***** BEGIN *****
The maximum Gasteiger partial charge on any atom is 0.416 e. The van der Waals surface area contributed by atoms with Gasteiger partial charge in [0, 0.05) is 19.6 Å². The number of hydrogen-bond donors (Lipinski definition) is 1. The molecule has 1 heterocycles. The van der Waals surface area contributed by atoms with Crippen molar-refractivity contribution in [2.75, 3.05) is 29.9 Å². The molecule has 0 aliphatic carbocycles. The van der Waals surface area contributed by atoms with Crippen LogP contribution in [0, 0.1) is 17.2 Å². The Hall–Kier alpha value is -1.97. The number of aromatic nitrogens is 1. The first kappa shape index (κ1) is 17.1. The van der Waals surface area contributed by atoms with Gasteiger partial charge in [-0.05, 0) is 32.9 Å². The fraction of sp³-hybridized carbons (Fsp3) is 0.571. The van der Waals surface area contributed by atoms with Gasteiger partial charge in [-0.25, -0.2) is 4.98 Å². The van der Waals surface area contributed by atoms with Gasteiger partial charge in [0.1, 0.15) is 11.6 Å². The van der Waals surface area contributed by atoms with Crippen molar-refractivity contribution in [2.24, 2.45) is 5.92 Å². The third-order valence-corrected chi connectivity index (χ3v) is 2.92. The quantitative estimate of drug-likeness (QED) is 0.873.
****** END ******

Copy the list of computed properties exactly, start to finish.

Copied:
The maximum Gasteiger partial charge on any atom is 0.416 e. The van der Waals surface area contributed by atoms with Gasteiger partial charge in [0, 0.05) is 19.6 Å². The number of hydrogen-bond donors (Lipinski definition) is 1. The molecule has 1 heterocycles. The van der Waals surface area contributed by atoms with Crippen molar-refractivity contribution in [2.75, 3.05) is 29.9 Å². The molecule has 0 aliphatic carbocycles. The van der Waals surface area contributed by atoms with Crippen LogP contribution in [0, 0.1) is 17.2 Å². The Hall–Kier alpha value is -1.97. The number of aromatic nitrogens is 1. The first kappa shape index (κ1) is 17.1. The van der Waals surface area contributed by atoms with Gasteiger partial charge in [-0.05, 0) is 32.9 Å². The fraction of sp³-hybridized carbons (Fsp3) is 0.571. The van der Waals surface area contributed by atoms with Gasteiger partial charge in [-0.25, -0.2) is 4.98 Å². The van der Waals surface area contributed by atoms with Gasteiger partial charge in [0.1, 0.15) is 11.6 Å². The van der Waals surface area contributed by atoms with Crippen molar-refractivity contribution in [2.24, 2.45) is 5.92 Å². The third-order valence-corrected chi connectivity index (χ3v) is 2.92. The quantitative estimate of drug-likeness (QED) is 0.873.